FOUR innovative local science and innovation projects in the Gisborne-East Coast district are sharing grants totalling $340,000 in the 2017 Te Panaha Hihiko – Vision Matauranga Capability Fund investment round.
This is the fifth round for the fund, managed by the Ministry of Business, Innovation and Employment, which was established to grow skills and capacity for Maori participation in science and innovation, and support outcomes that benefit New Zealand.
Victoria will seek to position itself as a major international player in the fintech sector, with the state government last week unveiling plans for a new hub in Melbourne’s Docklands precinct to boost jobs and encourage startups in this fast growing industry.
The hub will be housed in the Goods Shed North in Docklands and will bring together startups, corporates and researchers under one roof.
New Zealand agri-businesses are in a position to step up trade and investment in the United Kingdom after its decision to exit the European Union.
The Brexit vote had made it clear how important free trade was going to be for the UK over the next 10-20 years and was why the UK Department of International Trade was back at Fieldays for the first time in 17 years, British High Commissioner Jonathan Sinclair said.
Local bankers and lawyers expect a strong final half for mergers and acquisitions, after a jump in activity and resurgence in private equity-led deals so far this year.
Those canvassed by The Australian Financial Review said the pipeline of M&A deals was healthy, and buoyed by large pools of global capital that had to be deployed and favourable funding markets. They expect a strong rather than stellar finish to 2017.
Number 1995 is a very special cow. Every day, this Holstein, mostly black with a white cat-face-shaped spot on her forehead, sticks her head into a trough that measures the exact amount of feed she eats. She’s had her genome partially sequenced, and will soon get her breath checked for methane several times a day.
Number 1995 also happens to be J. P. Brouwer’s favorite. “I just like her character,” the Canadian farmer says. “It has nothing to do with how she looks. She’s a nice cow.”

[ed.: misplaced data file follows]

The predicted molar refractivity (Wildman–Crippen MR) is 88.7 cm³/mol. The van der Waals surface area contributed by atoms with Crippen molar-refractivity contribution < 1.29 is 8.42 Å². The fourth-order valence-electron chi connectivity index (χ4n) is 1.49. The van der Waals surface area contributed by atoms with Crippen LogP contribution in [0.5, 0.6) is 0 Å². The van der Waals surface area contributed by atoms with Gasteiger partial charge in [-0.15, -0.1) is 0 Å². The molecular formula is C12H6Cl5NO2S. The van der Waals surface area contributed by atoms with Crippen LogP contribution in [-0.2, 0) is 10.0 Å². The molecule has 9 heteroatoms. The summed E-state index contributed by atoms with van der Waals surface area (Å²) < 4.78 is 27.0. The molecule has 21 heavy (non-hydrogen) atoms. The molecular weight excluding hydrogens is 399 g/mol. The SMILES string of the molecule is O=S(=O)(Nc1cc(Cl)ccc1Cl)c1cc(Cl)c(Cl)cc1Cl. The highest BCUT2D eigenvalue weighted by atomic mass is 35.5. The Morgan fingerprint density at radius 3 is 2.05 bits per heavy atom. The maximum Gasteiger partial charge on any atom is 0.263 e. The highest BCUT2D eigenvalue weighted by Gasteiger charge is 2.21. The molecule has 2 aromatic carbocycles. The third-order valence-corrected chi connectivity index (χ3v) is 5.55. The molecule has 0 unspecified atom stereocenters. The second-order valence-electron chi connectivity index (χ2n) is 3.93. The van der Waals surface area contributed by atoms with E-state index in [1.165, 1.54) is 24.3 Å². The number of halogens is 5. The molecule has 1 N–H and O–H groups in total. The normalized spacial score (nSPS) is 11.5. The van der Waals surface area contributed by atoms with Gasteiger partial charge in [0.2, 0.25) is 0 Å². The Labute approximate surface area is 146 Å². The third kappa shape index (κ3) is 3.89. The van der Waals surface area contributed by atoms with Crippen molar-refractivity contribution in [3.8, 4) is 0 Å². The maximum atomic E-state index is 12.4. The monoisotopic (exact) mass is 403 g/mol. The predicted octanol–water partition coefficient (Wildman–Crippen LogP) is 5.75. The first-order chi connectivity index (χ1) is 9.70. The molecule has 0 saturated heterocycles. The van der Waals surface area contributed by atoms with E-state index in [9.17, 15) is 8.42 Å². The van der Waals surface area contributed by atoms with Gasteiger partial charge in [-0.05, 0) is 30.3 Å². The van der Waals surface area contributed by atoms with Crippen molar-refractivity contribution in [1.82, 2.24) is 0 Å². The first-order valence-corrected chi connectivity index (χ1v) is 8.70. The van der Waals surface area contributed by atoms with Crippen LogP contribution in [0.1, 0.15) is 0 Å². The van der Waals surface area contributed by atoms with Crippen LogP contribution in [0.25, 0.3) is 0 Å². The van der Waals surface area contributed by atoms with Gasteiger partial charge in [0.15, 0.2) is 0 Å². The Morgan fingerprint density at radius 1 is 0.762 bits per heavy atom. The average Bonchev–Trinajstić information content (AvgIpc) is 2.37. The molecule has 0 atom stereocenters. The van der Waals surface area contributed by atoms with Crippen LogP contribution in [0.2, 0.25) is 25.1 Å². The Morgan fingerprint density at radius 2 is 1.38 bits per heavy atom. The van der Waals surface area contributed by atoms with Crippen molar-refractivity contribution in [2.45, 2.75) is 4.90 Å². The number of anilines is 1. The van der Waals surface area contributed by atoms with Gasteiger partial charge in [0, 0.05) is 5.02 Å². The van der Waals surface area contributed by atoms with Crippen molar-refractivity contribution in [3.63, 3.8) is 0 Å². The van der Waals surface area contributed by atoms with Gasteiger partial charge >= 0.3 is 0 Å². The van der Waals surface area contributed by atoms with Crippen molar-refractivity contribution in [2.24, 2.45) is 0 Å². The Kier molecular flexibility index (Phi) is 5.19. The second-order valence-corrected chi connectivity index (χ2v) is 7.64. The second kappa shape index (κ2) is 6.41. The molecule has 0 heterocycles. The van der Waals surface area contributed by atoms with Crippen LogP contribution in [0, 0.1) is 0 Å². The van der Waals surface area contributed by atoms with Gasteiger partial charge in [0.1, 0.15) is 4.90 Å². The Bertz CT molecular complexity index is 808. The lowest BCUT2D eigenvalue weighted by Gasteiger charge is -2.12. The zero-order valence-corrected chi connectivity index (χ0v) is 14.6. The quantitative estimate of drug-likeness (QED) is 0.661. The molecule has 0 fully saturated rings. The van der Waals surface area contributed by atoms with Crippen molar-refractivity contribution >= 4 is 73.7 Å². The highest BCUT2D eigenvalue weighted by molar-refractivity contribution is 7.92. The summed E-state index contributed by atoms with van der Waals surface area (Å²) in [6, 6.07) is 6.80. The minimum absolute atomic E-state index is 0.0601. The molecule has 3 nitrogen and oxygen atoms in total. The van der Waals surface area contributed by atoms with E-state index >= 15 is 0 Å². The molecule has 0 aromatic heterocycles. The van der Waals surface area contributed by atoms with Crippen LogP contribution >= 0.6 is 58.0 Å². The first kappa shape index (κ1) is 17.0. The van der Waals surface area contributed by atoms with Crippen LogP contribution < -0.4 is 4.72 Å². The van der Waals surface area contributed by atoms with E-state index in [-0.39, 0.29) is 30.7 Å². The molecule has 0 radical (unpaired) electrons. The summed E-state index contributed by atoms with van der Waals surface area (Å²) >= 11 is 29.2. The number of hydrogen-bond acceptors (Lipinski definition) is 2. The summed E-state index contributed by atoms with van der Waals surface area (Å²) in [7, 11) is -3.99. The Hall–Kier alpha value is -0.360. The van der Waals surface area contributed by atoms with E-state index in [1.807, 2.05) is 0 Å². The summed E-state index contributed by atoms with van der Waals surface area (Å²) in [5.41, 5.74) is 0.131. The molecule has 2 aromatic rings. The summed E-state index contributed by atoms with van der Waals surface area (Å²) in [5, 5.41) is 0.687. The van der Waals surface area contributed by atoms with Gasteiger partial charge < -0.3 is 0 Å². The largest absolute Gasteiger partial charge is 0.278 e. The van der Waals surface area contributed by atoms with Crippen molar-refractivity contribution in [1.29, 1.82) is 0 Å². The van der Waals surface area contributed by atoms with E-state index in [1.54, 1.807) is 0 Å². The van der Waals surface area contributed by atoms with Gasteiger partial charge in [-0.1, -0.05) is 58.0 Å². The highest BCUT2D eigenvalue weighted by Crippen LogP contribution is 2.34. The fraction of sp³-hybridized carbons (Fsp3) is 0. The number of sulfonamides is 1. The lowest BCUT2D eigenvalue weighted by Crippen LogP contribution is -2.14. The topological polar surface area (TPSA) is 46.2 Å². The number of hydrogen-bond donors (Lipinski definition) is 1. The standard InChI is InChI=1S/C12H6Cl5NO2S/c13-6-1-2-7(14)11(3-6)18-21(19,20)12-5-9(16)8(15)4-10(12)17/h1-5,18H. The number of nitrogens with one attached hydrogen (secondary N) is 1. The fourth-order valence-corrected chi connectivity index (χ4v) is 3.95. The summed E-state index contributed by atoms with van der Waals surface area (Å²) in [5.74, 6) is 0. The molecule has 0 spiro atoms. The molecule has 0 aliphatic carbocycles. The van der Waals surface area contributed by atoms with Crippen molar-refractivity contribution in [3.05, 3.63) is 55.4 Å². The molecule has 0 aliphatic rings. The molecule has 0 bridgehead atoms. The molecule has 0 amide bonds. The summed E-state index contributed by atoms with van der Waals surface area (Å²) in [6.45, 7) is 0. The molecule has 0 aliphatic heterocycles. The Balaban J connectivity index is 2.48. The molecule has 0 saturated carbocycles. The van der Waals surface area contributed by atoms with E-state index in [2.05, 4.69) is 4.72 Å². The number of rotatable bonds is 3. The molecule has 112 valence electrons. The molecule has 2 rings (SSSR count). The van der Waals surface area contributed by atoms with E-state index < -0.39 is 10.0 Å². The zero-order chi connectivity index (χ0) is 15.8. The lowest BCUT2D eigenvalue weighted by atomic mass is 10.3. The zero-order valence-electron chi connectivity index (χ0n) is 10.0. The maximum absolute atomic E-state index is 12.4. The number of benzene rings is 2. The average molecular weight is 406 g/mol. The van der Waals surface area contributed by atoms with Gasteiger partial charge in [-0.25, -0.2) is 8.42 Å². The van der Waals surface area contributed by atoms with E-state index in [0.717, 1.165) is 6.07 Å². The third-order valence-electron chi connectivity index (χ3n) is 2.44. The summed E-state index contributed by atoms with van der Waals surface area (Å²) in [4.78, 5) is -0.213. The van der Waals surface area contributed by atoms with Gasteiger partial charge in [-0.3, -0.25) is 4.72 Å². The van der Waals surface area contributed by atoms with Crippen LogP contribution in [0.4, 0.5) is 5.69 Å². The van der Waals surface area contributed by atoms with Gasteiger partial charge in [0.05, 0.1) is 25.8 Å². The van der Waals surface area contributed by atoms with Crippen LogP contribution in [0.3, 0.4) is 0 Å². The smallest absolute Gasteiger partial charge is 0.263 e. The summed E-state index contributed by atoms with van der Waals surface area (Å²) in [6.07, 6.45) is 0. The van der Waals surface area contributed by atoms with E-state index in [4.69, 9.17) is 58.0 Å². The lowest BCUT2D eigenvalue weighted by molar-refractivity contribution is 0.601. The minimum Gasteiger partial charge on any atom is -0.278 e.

The lavatory facilities at festivals can often be feared as pits of despair, but a team of scientists are set to turn Glastonbury goers’ wee into energy.
Display boards at this year’s Glastonbury festival are going to be powered by urine, provided via a 40-person urinal which will be situated near to the headline Pyramid stage.
AUSTRALIAN biotechnology titan CSL has secured a foothold in the world’s fastestgrowing plasma products market, snaring a majority stake in Chinese group Ruide.
CSL has agreed to pay $US352 million ($466 million) for 80 per cent of the Chinese biotech from Shanghai-based Humanwell Healthcare. The deal will give the vaccines and blood products supplier access to China’s plasma products market, which was valued at more than $3.3 billion last year and is tipped to grow about 15 per cent a year.
As you may be aware, the Competition Commission has identified the healthcare sector, and in particular, pharmaceuticals, as a priority sector for its enforcement efforts due to the likely negative impact that anti-competitive conduct in that sector would have on consumers in general and specifically the poor and vulnerable.
ROCHE UNDER INVESTIGATION FOR EXCESSIVE PRICING OF CANCER MEDICINES
Social scientist Edy MacDonald wants researchers to get more emotional about invasive pest control.
She believes one of the biggest hurdles facing scientists in this area is their own inability to explain their research to the public — and more specifically, their failure to acknowledge that when you’re talking about killing animals, people get upset.
New Zealand is missing out on a multi-billion-dollar waste product industry, according to the Bioenergy Association.
It said New Zealand was being left behind by other nations such as Australia in using biowaste for energy, fertiliser, plastics or other useful products.